Beware telemarketers bearing debt relief promises
Erica Sandberg is a prominent personal finance authority and author of "Expecting Money: The Essential Financial Plan for New and Growing Families." She writes "Opening Credits," a weekly reader Q&A column about issues for people who are new to credit, for CreditCards.com.
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Dear Opening Credits,
I keep getting calls about settling my credit
card debt and want to know if this is really a good thing. I owe about $20,000
on a few cards, and if I can get it down
to $10,000 that would really help
me. How does it affect a credit report though, and does it really
work? Should I use one of the companies that is calling me
or can you recommend another company?
Oh yes, I'm familiar with those calls.
I've received them, too. In the future, when you get them, I'd like you to say,
"Thanks but no thanks, and please take me off your call list." Then hang up. If
I were to suggest a debt settlement company, it certainly would not be a
company that makes random marketing calls.
In fact, I generally do not recommend
that people use debt settlement companies at all, even though there are some good ones out there. I'm sure it does sound fantastic to have what you owe
magically sliced in half, but unless you have extenuating circumstances, it's
really not the right thing to do. After all, I presume that you charged up the
cards and got the stuff. I see no reason that you should you get a 50 percent
discount from the credit card companies just because you don't want to pay the
So when would a debt settlement be OK,
or even doable? In general, it would be when the original creditor -- such as a
credit card company or a hospital to whom you owe money -- has sold your debt
to a collection agency because you haven't paid in a while. The collector buys
the account for less than the original amount due. Because of that, you might
be able to pay it off for a fraction of the liability.
How much of a discount you can get
depends a lot on the age of the debt. As time marches on and the collection
agency is no longer able to take you to court because the statute of limitations has lapsed, the amount they'll accept typically shrinks. Because
they can't sue you and the debt may not have much time left on a credit report,
they have a strong financial incentive to take what they can get.
As far as companies that settle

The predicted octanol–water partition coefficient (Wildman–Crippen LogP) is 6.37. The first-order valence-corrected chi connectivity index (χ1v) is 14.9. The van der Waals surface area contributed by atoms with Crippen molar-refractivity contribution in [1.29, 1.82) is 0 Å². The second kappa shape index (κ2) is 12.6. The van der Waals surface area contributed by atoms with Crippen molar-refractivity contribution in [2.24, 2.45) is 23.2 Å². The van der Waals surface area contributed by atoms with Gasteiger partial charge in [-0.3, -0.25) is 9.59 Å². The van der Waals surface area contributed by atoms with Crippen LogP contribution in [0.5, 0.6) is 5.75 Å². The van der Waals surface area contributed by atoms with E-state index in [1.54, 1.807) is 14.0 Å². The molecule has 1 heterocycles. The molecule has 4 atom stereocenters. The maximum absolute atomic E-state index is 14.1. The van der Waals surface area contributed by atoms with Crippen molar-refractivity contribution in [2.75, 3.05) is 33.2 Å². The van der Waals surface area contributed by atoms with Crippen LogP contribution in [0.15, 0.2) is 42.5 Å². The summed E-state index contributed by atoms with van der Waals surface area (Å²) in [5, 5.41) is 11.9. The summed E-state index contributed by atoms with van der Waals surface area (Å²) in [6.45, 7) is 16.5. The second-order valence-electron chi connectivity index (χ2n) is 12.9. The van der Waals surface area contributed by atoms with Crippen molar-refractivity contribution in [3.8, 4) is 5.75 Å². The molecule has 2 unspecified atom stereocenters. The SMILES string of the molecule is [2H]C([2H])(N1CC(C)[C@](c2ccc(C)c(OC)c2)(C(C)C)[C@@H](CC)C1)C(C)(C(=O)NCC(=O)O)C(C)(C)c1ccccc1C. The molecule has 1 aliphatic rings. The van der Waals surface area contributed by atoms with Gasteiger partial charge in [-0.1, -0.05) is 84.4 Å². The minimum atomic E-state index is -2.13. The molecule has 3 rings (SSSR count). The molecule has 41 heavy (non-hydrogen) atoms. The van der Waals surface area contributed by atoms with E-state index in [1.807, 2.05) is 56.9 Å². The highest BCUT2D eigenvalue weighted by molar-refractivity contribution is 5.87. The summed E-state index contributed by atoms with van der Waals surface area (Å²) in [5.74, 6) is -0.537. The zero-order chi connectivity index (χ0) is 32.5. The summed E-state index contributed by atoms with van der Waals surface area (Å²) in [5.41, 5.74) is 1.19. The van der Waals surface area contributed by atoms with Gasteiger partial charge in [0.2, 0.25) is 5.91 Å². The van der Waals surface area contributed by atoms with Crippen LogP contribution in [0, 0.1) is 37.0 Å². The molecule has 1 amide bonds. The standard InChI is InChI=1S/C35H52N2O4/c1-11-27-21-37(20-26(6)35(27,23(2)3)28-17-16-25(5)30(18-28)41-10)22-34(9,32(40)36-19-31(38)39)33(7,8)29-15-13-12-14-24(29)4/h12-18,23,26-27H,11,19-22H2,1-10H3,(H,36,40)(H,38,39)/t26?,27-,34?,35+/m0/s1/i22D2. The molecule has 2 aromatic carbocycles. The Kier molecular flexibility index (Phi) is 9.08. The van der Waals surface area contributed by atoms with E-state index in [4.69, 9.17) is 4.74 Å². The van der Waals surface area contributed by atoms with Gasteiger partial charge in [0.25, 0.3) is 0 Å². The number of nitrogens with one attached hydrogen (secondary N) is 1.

accounts on behalf of overburdened borrowers, well, they have come under fire
for poor business practices in recent years. Many hopeful people used them, but
got nothing in return. Some were even sued by their creditors during the
process. All this led to a tightening of the industry. Regulations went into effect in October 2010 that
[%Link?type=article&id=3842&text="ban debt settlement telemarketers from collecting
upfront fees"%]. Additionally, they must also divulge how long
it will take to settle, if they can actually make that happen, and what the
full cost of their service will be.
Even if you were to settle your bills
(which you could do on your own, by the way, by negotiating with the collector
and coming to an agreement), there are repercussions to know about. For
example, your credit report will reflect the partial payment and that doesn't
look attractive to future lenders. And then there is the tax issue -- any
forgiven debt over $600 is considered taxable income by the IRS.
So what can you do? If you can't make
your payments because of a genuine emergency, either contact the credit card
companies and ask if you qualify for some type of hardship plan or make an
appointment with a well-regarded credit counseling agency and see how they
might be able to help. Otherwise, carry on and pay what you owe.
See related: How debt settlement works, how it affects credit scores, Debt settlement industry in flux as new rules start
Erica Sandberg is a nationally renowned personal finance authority. She’s host of several financial web shows, and a frequent guest for media outlets such as Fox, Forbes, Nightly Business Report and NPR. Erica previously was affiliated with Consumer Credit Counseling Service and was KRON-TV’s on-air credit expert. Her book, "Expecting Money: The Essential Financial Plan for New and Growing Families," was published in 2008 by Kaplan Press.
Send your question to Erica.
Published: June 22, 2011
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